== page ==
The leader of Quebec’s official opposition broke legislative rules Thursday by wearing a Parti Québécois (PQ) lapel pin and then compared it to the Jewish head cap worn by a member in the chamber the day prior to commemorate the Holocaust.
Jean-Francois Lisée‘s words triggered a heated exchange in the National Assembly that reflected the current level of debate in Quebec on the issue of religious symbols in the civil service.
“The premier seems to be fine with a hierarchy where religious convictions have more rights than non religious convictions,” he told reporters.
“I respect his position, but I profoundly disagree with it.”
Also on Thursday, a Montreal newspaper reported that a 17-year-old Muslim girl studying to become a police officer wants to eventually wear her religious head scarf on the job.
That prompted another opposition party, Coalition Avenir Quebec (CAQ), to announce during question period that police officers in uniform cannot serve the state and God at the same time.
The exchanges are part of a long-running debate in Quebec over how to manage religious accommodation requests by public employees, including teachers, judges and prison guards.
And the issue is surely to remain a major topic of discussion ahead of the Oct. 1 provincial election.
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David Birnbaum, a Liberal member of the legislature, said he wore his Jewish kippah in the legislature Wednesday for Holocaust Remembrance Day, a 24-hour period where Jews remember the millions slaughtered by the Nazis during the Second World War.
“I wore it with solidarity with survivors but also on the understanding that wearing that kippah in Quebec today, I could do so without an ounce of fear,” he said in an interview.
“And with the understanding that I could aspire to any job whatsoever in Quebec.”
All three opposition parties, to differing degrees, want to limit civil servants wearing conspicuous religious symbols on the job in order to preserve the secular nature of the Quebec state.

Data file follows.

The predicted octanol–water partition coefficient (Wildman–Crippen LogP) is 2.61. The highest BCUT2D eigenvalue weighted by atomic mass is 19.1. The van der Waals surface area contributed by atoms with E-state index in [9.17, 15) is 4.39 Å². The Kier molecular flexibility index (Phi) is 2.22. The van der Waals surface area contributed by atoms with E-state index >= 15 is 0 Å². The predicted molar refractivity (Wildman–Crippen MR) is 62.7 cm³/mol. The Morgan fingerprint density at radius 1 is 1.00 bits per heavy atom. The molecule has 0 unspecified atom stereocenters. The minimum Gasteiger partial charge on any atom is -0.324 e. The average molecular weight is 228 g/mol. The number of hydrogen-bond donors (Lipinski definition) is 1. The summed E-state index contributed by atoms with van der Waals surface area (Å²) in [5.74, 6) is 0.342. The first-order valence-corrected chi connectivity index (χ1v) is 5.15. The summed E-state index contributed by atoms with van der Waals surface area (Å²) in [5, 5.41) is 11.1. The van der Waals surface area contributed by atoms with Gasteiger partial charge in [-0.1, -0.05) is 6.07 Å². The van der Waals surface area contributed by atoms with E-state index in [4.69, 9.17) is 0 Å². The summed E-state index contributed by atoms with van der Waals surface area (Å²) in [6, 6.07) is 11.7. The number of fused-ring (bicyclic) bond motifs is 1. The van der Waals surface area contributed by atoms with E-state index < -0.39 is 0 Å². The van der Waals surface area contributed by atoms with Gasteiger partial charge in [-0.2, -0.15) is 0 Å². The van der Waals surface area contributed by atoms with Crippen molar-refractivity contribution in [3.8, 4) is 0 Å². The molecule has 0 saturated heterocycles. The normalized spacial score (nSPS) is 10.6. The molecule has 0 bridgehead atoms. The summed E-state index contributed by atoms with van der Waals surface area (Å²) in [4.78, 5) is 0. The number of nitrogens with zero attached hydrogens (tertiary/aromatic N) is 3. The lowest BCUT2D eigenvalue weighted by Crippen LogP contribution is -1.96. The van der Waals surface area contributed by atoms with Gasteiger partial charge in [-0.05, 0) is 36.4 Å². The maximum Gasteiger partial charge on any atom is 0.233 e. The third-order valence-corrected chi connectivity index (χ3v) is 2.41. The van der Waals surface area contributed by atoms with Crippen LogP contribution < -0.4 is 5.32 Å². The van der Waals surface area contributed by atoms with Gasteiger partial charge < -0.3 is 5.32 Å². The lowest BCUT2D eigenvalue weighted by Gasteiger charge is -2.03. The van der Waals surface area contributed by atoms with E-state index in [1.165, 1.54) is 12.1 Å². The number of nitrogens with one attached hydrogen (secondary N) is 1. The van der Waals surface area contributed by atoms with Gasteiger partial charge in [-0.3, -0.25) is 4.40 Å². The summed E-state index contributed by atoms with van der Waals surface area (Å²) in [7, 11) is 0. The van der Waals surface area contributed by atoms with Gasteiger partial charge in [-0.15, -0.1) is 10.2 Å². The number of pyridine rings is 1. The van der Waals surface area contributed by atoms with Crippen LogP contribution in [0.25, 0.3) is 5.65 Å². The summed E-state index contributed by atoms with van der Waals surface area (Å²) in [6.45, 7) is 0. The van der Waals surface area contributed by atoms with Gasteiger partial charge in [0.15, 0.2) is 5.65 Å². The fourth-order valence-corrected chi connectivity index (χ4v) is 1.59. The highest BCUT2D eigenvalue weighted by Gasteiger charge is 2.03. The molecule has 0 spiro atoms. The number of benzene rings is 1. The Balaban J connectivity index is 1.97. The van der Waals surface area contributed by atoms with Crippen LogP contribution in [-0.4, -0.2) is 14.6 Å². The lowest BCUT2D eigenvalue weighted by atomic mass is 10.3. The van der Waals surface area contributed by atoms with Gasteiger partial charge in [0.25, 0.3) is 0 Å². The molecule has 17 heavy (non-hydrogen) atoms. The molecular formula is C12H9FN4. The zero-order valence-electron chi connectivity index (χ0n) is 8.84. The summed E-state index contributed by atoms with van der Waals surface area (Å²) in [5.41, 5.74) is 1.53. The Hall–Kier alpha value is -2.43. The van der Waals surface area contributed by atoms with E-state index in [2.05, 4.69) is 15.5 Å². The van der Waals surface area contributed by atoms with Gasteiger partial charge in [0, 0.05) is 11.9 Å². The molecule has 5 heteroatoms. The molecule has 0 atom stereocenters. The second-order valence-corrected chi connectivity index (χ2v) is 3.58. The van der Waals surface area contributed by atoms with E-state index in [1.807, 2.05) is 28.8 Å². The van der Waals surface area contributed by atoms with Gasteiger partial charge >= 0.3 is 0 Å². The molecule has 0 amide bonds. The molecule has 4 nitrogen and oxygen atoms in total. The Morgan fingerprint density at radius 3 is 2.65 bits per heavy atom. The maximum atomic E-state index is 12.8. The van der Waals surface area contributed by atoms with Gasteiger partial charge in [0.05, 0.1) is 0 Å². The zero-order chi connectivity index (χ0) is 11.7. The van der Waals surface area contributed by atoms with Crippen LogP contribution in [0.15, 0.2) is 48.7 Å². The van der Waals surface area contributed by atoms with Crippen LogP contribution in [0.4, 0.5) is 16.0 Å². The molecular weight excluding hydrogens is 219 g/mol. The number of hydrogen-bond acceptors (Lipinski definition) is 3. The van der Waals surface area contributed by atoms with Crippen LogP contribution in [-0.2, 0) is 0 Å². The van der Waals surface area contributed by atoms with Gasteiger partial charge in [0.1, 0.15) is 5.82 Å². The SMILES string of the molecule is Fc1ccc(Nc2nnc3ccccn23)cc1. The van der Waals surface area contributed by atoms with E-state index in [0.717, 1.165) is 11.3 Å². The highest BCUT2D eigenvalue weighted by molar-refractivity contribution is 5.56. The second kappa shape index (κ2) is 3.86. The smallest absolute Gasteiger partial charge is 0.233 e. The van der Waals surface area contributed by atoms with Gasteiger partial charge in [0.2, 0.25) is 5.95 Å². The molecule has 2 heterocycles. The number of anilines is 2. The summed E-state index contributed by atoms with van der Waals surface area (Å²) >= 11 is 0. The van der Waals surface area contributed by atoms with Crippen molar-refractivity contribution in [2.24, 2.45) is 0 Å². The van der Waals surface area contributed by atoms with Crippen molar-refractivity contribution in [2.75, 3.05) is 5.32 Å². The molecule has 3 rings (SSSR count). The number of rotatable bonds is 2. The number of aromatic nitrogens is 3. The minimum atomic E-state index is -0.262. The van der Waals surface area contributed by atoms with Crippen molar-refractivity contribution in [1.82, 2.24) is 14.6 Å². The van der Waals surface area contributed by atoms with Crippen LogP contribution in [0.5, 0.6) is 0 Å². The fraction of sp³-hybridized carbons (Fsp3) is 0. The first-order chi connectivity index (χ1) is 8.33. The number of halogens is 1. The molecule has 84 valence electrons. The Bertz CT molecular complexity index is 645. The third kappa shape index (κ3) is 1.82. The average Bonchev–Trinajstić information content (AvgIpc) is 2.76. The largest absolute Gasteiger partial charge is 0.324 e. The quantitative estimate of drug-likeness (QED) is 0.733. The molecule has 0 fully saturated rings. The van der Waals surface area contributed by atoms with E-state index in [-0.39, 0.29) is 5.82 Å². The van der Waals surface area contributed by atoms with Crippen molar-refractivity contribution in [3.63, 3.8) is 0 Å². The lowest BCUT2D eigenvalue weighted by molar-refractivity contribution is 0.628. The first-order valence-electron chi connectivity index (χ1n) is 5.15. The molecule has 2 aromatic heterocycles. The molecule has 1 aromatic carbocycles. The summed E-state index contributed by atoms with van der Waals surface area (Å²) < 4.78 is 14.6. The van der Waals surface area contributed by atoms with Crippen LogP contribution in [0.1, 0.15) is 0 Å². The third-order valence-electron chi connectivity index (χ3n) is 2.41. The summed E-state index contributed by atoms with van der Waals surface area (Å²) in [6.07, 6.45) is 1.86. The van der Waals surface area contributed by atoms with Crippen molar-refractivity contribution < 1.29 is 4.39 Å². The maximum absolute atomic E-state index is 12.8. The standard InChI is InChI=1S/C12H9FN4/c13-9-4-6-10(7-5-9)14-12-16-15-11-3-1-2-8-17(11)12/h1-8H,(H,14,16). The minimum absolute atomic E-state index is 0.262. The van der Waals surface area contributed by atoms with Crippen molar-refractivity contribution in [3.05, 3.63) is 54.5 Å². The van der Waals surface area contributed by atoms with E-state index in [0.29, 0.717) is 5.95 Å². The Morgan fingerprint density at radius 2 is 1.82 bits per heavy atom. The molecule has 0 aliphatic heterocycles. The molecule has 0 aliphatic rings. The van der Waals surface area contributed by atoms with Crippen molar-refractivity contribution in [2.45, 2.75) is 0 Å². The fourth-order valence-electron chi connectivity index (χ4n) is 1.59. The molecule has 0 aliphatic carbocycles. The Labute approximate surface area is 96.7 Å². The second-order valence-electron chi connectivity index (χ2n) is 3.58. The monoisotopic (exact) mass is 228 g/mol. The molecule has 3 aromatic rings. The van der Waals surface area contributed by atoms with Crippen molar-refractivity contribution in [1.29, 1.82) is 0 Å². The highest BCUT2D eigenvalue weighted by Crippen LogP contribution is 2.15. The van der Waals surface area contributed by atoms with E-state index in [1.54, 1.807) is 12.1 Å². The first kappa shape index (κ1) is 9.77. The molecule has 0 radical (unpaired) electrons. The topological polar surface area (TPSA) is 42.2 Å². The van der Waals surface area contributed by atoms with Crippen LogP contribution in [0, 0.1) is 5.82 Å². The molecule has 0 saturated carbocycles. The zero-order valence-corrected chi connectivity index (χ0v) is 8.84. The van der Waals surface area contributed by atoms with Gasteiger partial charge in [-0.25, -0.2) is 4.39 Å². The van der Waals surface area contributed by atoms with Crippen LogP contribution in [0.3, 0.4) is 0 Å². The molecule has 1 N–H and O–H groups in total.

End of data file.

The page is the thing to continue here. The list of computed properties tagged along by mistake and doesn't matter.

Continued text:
The governing Liberals, however, say state employees should be able to wear religious clothing on the job as long as their faces are uncovered.
Lisée stood wearing his party’s lapel pin and was asked to remove it by the Speaker because it broke rules stating partisan symbols are not permitted in the legislature.
Lisée took the pin off and said all citizens should be “equal in our displays of our convictions.”
“I am OK with the member who wore a kippah yesterday (but) we should also be allowed to display our political convictions,” he said.
Birnbaum said Lisée knew full well he wasn’t allowed to wear a political pin in the legislature.
“And he proceeded — I presume — with the forethought to compare the (political pin) with the solemn symbol of a people with 4,000 years of history,” he said.
“I’d like to hear him explain that.”
During a news conference later Thursday, Lisée said he “forgot” to remove his pin when he entered the chamber.
“Can we compare the Holocaust with the history of the Parti Québécois?” Lisée asked.
“No — the Holocaust is comparable to nothing else in human history … but what we were talking about today was the equality of citizens before the law.”
Also during question period, Coalition member Nathalie Roy asked why the Liberals weren’t doing more to prevent police officers from wearing religious symbols on the job — an accommodation request that has so far never been made.
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“Can you understand that a police car isn’t a place of worship?” Roy asked.
Justice Minister Stephanie Vallée responded by stating the Coalition wants to limit the individual liberties of citizens and to crush the dreams of young religious people who wish to enter the civil service.
“We don’t believe the opposition’s (position) is worthy of the future of Quebec,” Vallée said.
“(The opposition) is saying: ‘We don’t want you.’ Don’t crush the dreams of a young 17-year-old girl. I am for an inclusive society.”
Lisée , meanwhile, told reporters after question period he’s not looking to hurt young people’s aspirations.
“If your dream is to be a police officer, then it’s your choice to conform to the uniform, which is (religiously) neutral,” he said.
“If you think your faith is so important to you — that’s your choice. We don’t want to crush your dream, but it’s your choice.”